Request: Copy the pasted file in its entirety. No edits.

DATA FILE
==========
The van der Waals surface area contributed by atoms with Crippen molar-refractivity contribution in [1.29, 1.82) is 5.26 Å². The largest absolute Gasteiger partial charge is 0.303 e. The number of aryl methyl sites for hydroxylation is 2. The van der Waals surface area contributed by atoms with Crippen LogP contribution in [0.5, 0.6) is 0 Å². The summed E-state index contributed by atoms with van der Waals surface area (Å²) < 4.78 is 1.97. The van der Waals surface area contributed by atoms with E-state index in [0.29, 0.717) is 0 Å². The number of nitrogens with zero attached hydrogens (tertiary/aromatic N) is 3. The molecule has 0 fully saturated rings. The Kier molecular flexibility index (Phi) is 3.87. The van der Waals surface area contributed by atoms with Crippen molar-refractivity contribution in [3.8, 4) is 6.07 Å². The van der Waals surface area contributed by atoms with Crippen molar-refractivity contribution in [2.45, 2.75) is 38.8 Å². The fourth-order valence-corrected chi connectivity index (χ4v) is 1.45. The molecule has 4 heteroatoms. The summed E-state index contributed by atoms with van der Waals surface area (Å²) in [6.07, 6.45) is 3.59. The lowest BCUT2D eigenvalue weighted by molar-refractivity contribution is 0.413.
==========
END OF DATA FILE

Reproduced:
The van der Waals surface area contributed by atoms with Crippen molar-refractivity contribution in [1.29, 1.82) is 5.26 Å². The largest absolute Gasteiger partial charge is 0.303 e. The number of aryl methyl sites for hydroxylation is 2. The van der Waals surface area contributed by atoms with Crippen LogP contribution in [0.5, 0.6) is 0 Å². The summed E-state index contributed by atoms with van der Waals surface area (Å²) < 4.78 is 1.97. The van der Waals surface area contributed by atoms with E-state index in [0.29, 0.717) is 0 Å². The number of nitrogens with zero attached hydrogens (tertiary/aromatic N) is 3. The molecule has 0 fully saturated rings. The Kier molecular flexibility index (Phi) is 3.87. The van der Waals surface area contributed by atoms with Crippen molar-refractivity contribution in [3.8, 4) is 6.07 Å². The van der Waals surface area contributed by atoms with Crippen molar-refractivity contribution in [2.45, 2.75) is 38.8 Å². The fourth-order valence-corrected chi connectivity index (χ4v) is 1.45. The molecule has 4 heteroatoms. The summed E-state index contributed by atoms with van der Waals surface area (Å²) in [6.07, 6.45) is 3.59. The lowest BCUT2D eigenvalue weighted by molar-refractivity contribution is 0.413.